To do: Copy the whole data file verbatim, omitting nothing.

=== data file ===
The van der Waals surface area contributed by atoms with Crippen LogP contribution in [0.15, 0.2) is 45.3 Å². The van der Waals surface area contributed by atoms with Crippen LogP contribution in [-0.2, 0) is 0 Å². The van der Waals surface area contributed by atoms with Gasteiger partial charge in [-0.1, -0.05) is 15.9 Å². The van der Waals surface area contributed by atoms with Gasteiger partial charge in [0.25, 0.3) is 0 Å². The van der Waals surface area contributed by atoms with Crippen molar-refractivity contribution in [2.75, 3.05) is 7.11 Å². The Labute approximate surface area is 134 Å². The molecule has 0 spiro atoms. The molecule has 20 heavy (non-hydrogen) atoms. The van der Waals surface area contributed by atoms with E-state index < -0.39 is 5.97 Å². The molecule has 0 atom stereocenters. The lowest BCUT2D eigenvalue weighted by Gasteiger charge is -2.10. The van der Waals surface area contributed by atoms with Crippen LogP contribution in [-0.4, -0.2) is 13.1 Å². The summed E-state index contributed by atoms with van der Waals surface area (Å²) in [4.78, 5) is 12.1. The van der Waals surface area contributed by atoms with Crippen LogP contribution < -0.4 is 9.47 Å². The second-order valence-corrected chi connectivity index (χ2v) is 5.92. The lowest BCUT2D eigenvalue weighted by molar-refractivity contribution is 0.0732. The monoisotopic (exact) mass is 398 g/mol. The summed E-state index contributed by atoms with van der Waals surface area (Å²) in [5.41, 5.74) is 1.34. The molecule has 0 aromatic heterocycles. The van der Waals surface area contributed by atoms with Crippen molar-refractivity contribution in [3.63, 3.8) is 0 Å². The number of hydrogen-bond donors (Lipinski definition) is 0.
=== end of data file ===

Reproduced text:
The van der Waals surface area contributed by atoms with Crippen LogP contribution in [0.15, 0.2) is 45.3 Å². The van der Waals surface area contributed by atoms with Crippen LogP contribution in [-0.2, 0) is 0 Å². The van der Waals surface area contributed by atoms with Gasteiger partial charge in [-0.1, -0.05) is 15.9 Å². The van der Waals surface area contributed by atoms with Gasteiger partial charge in [0.25, 0.3) is 0 Å². The van der Waals surface area contributed by atoms with Crippen molar-refractivity contribution in [2.75, 3.05) is 7.11 Å². The Labute approximate surface area is 134 Å². The molecule has 0 spiro atoms. The molecule has 20 heavy (non-hydrogen) atoms. The van der Waals surface area contributed by atoms with E-state index < -0.39 is 5.97 Å². The molecule has 0 atom stereocenters. The lowest BCUT2D eigenvalue weighted by Gasteiger charge is -2.10. The van der Waals surface area contributed by atoms with Crippen LogP contribution in [-0.4, -0.2) is 13.1 Å². The summed E-state index contributed by atoms with van der Waals surface area (Å²) in [4.78, 5) is 12.1. The van der Waals surface area contributed by atoms with Crippen LogP contribution < -0.4 is 9.47 Å². The second-order valence-corrected chi connectivity index (χ2v) is 5.92. The lowest BCUT2D eigenvalue weighted by molar-refractivity contribution is 0.0732. The monoisotopic (exact) mass is 398 g/mol. The summed E-state index contributed by atoms with van der Waals surface area (Å²) in [5.41, 5.74) is 1.34. The molecule has 0 aromatic heterocycles. The van der Waals surface area contributed by atoms with Crippen molar-refractivity contribution in [3.63, 3.8) is 0 Å². The number of hydrogen-bond donors (Lipinski definition) is 0.